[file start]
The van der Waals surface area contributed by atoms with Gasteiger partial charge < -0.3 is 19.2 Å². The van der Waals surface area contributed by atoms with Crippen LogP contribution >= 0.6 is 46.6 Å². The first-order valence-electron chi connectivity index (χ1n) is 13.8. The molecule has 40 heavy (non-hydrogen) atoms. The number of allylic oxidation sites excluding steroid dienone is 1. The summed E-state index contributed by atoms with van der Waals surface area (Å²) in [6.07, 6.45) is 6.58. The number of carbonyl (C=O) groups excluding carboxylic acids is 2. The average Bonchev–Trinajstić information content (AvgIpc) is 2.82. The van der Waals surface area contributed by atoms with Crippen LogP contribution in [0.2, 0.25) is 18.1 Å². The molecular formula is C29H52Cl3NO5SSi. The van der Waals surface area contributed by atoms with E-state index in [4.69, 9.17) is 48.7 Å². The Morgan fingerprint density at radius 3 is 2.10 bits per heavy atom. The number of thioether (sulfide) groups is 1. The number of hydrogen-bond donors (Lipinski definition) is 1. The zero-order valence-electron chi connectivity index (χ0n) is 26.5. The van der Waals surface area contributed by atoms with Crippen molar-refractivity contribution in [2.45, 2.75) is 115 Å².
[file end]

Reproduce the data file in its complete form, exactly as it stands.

The van der Waals surface area contributed by atoms with Gasteiger partial charge < -0.3 is 19.2 Å². The van der Waals surface area contributed by atoms with Crippen LogP contribution >= 0.6 is 46.6 Å². The first-order valence-electron chi connectivity index (χ1n) is 13.8. The molecule has 40 heavy (non-hydrogen) atoms. The number of allylic oxidation sites excluding steroid dienone is 1. The summed E-state index contributed by atoms with van der Waals surface area (Å²) in [6.07, 6.45) is 6.58. The number of carbonyl (C=O) groups excluding carboxylic acids is 2. The average Bonchev–Trinajstić information content (AvgIpc) is 2.82. The van der Waals surface area contributed by atoms with Crippen LogP contribution in [0.2, 0.25) is 18.1 Å². The molecular formula is C29H52Cl3NO5SSi. The van der Waals surface area contributed by atoms with E-state index in [4.69, 9.17) is 48.7 Å². The Morgan fingerprint density at radius 3 is 2.10 bits per heavy atom. The number of thioether (sulfide) groups is 1. The number of hydrogen-bond donors (Lipinski definition) is 1. The zero-order valence-electron chi connectivity index (χ0n) is 26.5. The van der Waals surface area contributed by atoms with Crippen molar-refractivity contribution in [2.45, 2.75) is 115 Å².